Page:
Too,well,utopian?! I’m sure the creation of an enduring democracy in a land of people boasting a multitude of languages, cultural traditions, and religions must have seemed just as unlikely back in the 18th century. But the American experiment took root and flourished. How did a nation of diverse nations succeed in forging a viable social and political order that basically (though gradually and haltingly) subsumed and bound together all its constituents, worked to transcend differences (though not without great pain), and maintain a species of harmony that (though often frayed) has yet to come unraveled?
Is the American system the end result of good geography, good ideas and good luck (As in seizing opportunities)? In part, yes. But from its birth there was laid a foundation without which the many strands would have been unlikely to be wound together to form the one strong rope it has become: An express vision or template that all who call themselves Americans would embrace and defend. This vision or template included many elements such as the preeminence of basic articulated freedoms and rights for all; the rule of law; a democratically elected, representative government with constraints on the power exercised by its main branches; and so forth.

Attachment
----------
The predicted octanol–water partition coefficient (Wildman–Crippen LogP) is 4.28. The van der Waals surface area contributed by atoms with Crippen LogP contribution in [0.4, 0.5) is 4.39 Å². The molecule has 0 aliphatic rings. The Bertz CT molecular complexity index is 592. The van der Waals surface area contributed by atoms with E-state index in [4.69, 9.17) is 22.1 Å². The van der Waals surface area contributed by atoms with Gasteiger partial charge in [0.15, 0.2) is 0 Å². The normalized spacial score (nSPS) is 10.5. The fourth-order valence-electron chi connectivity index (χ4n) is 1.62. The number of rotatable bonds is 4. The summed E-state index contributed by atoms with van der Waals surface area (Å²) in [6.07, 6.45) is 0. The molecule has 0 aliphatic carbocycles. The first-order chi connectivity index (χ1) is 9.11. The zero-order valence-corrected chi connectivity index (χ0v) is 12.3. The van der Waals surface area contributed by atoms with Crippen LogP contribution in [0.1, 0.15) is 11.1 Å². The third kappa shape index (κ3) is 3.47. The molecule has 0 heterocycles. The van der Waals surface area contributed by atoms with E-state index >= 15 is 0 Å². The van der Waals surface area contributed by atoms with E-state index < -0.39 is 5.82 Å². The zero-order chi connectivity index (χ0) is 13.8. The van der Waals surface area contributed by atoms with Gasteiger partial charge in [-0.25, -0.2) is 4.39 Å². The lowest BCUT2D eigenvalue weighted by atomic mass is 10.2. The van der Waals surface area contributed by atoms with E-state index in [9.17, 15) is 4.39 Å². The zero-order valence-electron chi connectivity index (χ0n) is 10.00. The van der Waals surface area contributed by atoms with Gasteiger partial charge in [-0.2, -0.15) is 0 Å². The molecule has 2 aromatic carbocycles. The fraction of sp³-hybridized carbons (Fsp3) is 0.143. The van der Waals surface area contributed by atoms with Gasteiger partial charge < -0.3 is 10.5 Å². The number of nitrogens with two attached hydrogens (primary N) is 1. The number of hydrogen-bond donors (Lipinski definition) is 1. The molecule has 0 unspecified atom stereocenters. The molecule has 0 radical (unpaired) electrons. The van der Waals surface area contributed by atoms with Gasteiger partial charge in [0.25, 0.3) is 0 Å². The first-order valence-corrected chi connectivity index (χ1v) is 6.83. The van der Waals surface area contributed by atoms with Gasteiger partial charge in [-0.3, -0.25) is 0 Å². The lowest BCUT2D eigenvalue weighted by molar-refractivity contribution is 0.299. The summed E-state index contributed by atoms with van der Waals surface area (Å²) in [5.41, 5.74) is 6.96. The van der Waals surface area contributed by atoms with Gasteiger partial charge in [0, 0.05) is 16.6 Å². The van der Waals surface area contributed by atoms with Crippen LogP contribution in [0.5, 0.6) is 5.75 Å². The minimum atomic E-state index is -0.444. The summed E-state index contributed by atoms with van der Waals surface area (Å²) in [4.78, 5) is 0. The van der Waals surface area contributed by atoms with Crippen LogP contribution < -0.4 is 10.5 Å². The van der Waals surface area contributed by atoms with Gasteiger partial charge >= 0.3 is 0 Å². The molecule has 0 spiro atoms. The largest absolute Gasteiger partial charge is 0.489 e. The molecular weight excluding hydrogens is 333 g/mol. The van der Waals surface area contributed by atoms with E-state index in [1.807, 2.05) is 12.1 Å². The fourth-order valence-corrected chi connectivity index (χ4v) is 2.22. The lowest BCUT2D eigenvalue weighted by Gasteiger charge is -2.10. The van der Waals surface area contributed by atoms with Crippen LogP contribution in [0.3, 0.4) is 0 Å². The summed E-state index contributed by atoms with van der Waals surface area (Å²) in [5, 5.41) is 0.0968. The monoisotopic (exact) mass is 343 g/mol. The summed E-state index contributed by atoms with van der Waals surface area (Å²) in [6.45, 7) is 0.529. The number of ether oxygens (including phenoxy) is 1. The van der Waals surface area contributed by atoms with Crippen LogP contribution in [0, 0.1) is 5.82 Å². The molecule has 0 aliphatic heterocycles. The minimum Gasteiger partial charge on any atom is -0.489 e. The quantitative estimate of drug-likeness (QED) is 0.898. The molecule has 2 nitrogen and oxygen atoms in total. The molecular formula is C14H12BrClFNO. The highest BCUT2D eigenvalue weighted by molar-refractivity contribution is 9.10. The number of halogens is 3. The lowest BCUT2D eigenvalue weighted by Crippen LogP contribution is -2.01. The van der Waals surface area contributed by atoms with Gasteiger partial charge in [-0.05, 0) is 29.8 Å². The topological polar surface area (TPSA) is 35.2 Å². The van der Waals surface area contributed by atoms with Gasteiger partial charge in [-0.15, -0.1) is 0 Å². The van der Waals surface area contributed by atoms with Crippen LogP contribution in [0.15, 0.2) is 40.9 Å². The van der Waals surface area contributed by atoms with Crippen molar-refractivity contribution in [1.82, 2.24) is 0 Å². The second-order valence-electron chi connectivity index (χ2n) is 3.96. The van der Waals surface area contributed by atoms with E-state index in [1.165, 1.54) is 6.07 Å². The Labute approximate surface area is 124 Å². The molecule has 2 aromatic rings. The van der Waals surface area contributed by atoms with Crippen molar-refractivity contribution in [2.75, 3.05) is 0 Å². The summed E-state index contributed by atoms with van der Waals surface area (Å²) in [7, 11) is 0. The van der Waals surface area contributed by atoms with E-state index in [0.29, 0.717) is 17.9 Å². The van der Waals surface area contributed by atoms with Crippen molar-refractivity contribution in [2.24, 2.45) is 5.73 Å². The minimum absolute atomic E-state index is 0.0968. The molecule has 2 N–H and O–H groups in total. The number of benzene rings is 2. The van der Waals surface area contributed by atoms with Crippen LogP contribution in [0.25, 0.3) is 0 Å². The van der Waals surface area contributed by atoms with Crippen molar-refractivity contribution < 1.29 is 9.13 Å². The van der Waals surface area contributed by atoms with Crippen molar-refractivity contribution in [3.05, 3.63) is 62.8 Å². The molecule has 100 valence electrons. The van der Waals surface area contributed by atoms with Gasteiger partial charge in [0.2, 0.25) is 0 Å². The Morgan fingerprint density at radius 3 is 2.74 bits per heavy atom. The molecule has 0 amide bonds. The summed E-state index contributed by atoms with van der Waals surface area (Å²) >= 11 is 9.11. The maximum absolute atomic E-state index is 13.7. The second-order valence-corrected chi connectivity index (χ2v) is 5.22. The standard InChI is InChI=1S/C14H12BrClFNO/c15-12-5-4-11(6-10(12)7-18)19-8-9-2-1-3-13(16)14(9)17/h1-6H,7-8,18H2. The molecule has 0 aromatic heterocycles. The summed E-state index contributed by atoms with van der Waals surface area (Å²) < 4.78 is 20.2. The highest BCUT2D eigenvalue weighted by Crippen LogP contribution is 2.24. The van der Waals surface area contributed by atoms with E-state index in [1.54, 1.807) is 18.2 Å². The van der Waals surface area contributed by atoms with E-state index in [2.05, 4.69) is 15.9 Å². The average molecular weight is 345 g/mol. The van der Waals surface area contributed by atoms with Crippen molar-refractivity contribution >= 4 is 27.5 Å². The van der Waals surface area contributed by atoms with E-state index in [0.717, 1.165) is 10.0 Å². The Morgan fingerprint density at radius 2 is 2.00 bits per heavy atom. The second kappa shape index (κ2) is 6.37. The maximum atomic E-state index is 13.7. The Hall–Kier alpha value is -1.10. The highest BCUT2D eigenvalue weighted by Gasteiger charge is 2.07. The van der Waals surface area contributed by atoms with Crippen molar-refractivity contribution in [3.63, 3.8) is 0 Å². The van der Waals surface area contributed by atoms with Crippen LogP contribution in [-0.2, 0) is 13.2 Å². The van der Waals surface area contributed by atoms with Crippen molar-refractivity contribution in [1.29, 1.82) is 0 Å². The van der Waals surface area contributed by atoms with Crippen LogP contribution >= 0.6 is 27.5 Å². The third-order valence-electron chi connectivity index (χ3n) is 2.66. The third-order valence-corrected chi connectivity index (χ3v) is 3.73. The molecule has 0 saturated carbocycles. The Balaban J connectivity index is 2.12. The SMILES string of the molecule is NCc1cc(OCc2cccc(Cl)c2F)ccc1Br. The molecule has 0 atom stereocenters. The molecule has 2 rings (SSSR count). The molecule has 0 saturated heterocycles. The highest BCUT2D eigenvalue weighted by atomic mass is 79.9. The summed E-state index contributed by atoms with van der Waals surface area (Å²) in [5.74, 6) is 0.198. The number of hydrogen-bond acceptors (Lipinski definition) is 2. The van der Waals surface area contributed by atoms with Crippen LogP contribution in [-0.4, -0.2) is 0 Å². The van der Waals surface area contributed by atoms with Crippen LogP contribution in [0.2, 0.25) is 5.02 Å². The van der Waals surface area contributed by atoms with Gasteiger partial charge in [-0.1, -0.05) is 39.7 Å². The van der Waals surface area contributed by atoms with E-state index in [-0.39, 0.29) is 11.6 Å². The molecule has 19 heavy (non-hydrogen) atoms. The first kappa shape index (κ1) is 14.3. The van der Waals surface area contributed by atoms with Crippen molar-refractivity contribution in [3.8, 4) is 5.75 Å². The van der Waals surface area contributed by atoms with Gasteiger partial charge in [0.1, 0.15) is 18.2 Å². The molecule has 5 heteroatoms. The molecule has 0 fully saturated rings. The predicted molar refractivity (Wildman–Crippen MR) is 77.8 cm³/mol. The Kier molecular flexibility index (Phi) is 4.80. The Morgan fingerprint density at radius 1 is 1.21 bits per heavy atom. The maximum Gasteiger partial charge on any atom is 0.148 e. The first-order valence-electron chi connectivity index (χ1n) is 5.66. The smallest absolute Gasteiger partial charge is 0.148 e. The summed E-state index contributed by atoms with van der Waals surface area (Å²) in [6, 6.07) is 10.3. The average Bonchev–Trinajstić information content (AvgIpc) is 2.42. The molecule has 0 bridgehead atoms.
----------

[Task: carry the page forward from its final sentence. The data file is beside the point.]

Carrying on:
Now this is not to say that the success of the “American way” is a mandate for it to become the “Global Way”. But there are principles and ideas that can be extracted from the American experience, as well as that of other successful nations and collectives, which could form the core of a global vision or template.
If it is not a universal symphony, “..it may well be a funeral dirge.
Submitted for your consideration on Memorial Day (USA) – a day for reflection and moving forward – by Dr. Anthony G. Payne
Original copyright 2004 by Dr. Anthony G. Payne – All rights reserved.. This version copyright 2009 by Dr. Anthony G. Payne. All rights reserved.